Heavy on action, light on…pretty much everything else
|Adam Cheng as General Yang|
|Xu Fan as Mrs Yang|
|Seven handsome blokes as General Yang’s sons|
|Ady An as Princess Chai Latte|
|with Shao Bing as Yelu Yuan|
I‘m not normally able to watch many Hong Kong films, but sometimes, the opportunity presents itself – like when you’re flying from Hong Kong on a Cathay Pacific flight. Go figure. Anyway, my impression of Hong Kong cinema is that they’re very good at action, martial arts and comedy movies (sometimes, a combination of all three if Jackie Chan is involved), and not much else. Saving General Yang is most definitely an action movie. Despite being presented as an epic in the trailer, it never reaches the length and storyline and character depth that is required of it.
First, a bit of background. In the thousands of years of Imperial Chinese history, there have been quite a few legendary stories and some have made it to the mainstream all over the world. Journey to the West for example, has been adapted faithfully and not so faithfully as Monkey and Dragonball respectively. The stories and fables of the Yang family during the Song dynasty in Ancient China is less internationally known, but is still much loved and studied in China. This film is based (pretty loosely it seems) on the fables and legends surrounding General Yang Ye and his sons.
The background of the movie is a invasion into the Song Empire by the northern Khitan nomadic people with a massive army. General Yang gets sent out under the command of someone vastly less competent and far more egotistical and gets trapped in a mountain fortress while his sons fight their way through the enemy blockade to rescue him. What follows is pretty standard fare in an action movie. There’s lots of cool shots of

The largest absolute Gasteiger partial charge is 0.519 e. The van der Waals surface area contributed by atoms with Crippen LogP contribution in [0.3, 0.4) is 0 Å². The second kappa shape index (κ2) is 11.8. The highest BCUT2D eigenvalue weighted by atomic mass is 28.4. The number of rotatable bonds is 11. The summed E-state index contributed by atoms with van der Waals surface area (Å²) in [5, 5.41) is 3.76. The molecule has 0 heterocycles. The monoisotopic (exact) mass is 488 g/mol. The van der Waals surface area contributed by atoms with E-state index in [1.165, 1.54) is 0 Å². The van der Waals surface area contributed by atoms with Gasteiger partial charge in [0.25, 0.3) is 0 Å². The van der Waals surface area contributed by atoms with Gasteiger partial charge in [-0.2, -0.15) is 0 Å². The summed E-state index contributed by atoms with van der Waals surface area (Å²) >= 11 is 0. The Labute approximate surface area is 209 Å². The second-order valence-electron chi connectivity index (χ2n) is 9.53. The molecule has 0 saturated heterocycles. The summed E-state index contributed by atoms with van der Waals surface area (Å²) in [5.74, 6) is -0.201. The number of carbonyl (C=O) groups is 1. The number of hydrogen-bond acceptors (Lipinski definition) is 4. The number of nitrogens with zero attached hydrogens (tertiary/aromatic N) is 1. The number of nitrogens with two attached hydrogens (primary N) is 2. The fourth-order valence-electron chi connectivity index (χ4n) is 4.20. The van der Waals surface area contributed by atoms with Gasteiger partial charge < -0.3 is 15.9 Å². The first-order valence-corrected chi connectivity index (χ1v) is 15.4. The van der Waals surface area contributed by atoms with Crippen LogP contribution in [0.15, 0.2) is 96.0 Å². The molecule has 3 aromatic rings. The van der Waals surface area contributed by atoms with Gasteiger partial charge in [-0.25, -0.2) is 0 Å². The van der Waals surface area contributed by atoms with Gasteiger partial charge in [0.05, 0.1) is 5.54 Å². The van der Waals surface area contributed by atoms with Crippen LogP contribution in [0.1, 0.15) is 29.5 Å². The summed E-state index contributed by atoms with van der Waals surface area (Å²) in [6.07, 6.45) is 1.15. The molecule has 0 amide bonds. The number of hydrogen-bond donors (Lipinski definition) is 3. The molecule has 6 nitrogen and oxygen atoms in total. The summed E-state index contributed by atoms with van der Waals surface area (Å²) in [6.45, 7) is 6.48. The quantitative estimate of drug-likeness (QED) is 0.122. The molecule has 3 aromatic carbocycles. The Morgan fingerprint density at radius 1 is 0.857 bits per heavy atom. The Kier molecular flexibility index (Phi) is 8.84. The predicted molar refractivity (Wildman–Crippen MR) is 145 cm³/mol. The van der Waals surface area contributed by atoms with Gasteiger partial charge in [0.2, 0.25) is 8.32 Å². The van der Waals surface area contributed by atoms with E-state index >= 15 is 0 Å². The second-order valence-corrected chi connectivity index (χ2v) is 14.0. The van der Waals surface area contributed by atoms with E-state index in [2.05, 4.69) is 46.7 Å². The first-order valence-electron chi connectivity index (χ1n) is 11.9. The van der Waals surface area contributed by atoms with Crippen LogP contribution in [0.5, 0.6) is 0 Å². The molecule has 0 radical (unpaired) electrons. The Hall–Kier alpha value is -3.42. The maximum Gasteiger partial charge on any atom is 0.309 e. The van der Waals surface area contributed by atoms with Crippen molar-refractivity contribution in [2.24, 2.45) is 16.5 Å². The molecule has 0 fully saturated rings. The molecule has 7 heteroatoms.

tomato juice blood, fight scenes with swords, halberds and some kitchen sinks (actually, that last bit isn’t true) and nigh on impossibly hard to kill heroes. Oh and a prophecy that is ultimately misleading (what prophecy isn’t?).
The thing that really irks me is the crass stupidity of some of the characters, leading to some downright stupid scenes on both the good and bad sides of the tale. This is marked abruptly, but in some ways also not so surprisingly when one of our heroes kills one of the bad guy’s lieutenants. Only, ten seconds later, the bad guy spears the hero dead and rides across the screen in his horse, conveniently picking up his spear. I mean, seriously, if you were THAT CLOSE to the fight, why the hell didn’t you help your lieutenant in the first place? This scene epitomises just what’s wrong with a lot of this movie. Characters
die are seemingly sacrificed senselessly like this for storyline convenience or a quick and dirty emotional scene and it would be almost comical were it not for the fact that the movie is entirely serious – apart from that one beheading in the middle.
At the end of the day, Saving General Yang is indeed a good martial arts and sword fighting action flick. However, if you think going in that it has any deep, weighty statements for further philosophical analysis, then don’t come here. You don’t even get any good political intrigue or real historical lessons. There’s really only one grey character (and he’s the bad guy), everyone else is either good, bad or an idiot and the only comic relief is killed off far before his time. This is the sort of movie that doesn’t reward thinking of any kind and it would rather that you enjoy it for what it is, lots of violence followed by more violence and some pretty boys pouting and staring at things in the distance.
All action, nothing else. The story is cogent, but that’s because there’s not much in it.
Should I watch this?
I was on a plane. I didn’t have much choice. You? If you have a choice, go do something else. Gardening. Reading. Plumbing. Anything.